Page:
In early America, ordered liberty was understood to require a lively cooperation, or nexus, between Christian faith and American freedom. In recent times, however, this understanding of American liberty has been fading from national awareness. To help restore ordered liberty, Wesley Allen Riddle wrote The Nexus of Faith and Freedom — a compilation of his weekly newspaper columns previously published between 2000 and 2010 — in which he illustrates how, with God’s help, Americans can escape from the spiritual and political confusion of modern times by reinvigorating our faith-inspired, and faith-preserving, institutions of freedom.
During the last two centuries, ordinary common sense has deteriorated to such an extent that Riddle refers to his straightforward columns as “good ole American horse sense,” in recognition of the simple but refreshingly dependable awareness that horses have always naturally exhibited. At the same time, for the deeper edification of his readers, Riddle weaves into his columns ideas from Western Civilization and British antecedents of American thought, thereby making select writings from our past, as well as analyses by numerous scholars, more readily accessible to the reader. Riddle — a West Point graduate, veteran of Desert Storm/Desert Shield, Oxford University graduate with a Master of Philosophy degree focused on American history, and now Professor of Government at Central Texas College — organizes his “horse sense” columns into four parts.
In Part I (chapters 1-10) — “God’s Country” — Riddle illustrates how Christian faith guides American liberty. For example, in Chapter 1 (“What the Founders Intended”), Riddle observes, “The way our nation’s Founders patterned their lives and had their efforts crowned with success despite adversity is the way most generations in American history have also done it. That is, they considered how Jesus would have done things in similar circumstances.” From his review of our nation’s Founders, Riddle is able to show they believed that “God is the Author of American liberty, plain and simple. Nothing is more basic to an understanding of American history than knowledge of the centrality of our Creator in defining America.” God’s authorship of American liberty has profound implications. For example, “Secession from Great Britain was the logical consequence of a religious conclusion, namely that rights come from God to the people” — not from government to the people.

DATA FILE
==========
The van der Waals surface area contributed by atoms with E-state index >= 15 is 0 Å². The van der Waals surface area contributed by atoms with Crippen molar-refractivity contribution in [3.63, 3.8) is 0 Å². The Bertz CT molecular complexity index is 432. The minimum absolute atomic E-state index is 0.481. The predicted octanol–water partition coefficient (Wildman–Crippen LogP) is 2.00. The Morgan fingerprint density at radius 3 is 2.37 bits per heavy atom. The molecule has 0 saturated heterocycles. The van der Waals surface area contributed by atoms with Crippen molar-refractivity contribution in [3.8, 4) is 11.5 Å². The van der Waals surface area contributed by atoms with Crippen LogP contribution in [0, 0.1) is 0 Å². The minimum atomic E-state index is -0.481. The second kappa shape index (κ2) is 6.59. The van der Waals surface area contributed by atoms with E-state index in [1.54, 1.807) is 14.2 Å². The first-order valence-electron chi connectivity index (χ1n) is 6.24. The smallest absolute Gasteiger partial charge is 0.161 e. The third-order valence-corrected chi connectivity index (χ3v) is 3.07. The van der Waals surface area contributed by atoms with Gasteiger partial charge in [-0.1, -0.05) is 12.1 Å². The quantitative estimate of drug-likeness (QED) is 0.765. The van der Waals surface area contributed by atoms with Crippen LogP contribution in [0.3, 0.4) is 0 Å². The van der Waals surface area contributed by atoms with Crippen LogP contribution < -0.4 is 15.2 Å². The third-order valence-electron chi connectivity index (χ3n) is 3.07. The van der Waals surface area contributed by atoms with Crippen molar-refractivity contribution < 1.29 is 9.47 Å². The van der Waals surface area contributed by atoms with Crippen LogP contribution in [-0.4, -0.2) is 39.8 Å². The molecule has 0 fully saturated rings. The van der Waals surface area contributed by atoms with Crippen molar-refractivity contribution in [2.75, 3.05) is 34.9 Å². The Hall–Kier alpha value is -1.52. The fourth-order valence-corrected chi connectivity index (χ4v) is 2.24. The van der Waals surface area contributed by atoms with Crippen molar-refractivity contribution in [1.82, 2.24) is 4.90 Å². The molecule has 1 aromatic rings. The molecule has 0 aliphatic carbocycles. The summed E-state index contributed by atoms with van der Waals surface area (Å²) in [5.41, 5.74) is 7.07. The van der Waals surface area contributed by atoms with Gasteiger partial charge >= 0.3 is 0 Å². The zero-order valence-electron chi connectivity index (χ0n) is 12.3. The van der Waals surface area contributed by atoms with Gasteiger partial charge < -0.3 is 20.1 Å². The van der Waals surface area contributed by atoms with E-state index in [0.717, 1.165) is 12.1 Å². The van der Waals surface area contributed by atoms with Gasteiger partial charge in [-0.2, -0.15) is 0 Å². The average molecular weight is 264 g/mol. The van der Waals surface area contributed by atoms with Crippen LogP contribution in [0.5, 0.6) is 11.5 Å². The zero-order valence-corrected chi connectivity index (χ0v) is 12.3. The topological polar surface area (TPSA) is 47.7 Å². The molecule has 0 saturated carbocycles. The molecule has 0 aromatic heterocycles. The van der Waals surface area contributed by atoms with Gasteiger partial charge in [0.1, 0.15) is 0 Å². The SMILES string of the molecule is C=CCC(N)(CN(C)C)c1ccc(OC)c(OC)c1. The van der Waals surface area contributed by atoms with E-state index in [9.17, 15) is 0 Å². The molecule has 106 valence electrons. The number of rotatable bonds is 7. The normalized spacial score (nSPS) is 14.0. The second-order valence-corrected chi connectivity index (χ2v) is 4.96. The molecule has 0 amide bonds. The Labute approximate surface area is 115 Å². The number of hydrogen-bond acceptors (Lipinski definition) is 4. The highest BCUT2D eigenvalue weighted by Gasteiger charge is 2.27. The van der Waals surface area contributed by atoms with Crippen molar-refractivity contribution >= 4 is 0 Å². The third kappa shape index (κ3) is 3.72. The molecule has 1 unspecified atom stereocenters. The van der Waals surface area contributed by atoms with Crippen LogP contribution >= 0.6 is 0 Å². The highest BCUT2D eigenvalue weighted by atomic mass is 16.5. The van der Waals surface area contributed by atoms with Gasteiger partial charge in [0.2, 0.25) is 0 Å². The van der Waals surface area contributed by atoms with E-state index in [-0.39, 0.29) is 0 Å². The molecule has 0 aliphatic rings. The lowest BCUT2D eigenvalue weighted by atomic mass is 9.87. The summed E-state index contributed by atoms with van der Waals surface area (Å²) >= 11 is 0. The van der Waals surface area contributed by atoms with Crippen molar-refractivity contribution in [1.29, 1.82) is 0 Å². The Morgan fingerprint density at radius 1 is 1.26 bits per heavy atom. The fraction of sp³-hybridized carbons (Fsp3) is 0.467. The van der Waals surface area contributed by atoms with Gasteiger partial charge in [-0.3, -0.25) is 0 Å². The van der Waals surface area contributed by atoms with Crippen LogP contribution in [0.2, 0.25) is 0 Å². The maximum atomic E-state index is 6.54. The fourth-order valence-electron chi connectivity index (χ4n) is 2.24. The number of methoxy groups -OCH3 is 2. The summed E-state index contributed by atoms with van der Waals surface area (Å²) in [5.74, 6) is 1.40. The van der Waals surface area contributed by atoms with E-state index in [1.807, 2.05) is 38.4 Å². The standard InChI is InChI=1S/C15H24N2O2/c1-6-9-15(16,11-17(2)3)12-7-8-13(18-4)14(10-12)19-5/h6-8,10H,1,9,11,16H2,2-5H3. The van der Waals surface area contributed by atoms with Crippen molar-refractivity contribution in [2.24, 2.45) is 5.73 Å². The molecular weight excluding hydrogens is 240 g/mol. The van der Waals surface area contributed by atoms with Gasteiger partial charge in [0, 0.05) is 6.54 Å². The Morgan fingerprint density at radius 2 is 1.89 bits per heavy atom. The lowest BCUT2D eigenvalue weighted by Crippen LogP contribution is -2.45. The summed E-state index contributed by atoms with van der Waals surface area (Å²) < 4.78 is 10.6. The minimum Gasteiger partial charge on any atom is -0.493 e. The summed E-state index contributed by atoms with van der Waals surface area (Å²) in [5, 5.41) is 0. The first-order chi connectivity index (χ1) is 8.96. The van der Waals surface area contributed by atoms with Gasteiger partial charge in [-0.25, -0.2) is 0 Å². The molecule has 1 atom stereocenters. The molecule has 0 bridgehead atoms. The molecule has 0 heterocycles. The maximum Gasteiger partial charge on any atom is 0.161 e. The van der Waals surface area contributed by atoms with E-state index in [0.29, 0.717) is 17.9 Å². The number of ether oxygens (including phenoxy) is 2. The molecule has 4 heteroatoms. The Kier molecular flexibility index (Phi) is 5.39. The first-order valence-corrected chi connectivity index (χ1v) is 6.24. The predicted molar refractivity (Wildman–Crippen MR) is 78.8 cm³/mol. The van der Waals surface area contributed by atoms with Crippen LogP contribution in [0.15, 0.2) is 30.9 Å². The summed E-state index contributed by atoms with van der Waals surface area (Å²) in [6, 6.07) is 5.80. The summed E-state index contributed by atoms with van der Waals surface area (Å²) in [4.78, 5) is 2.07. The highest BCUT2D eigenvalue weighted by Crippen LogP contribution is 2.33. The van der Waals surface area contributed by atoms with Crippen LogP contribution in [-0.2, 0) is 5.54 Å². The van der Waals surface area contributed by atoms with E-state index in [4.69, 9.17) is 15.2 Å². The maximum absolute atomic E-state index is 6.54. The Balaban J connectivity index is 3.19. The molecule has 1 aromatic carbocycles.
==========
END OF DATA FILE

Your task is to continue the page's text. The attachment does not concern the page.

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The Nexus of Faith and Freedom, by Wesley Allen Riddle, Mustang, Oklahoma: Tate Publishing, 2012, 382 pages, softcover.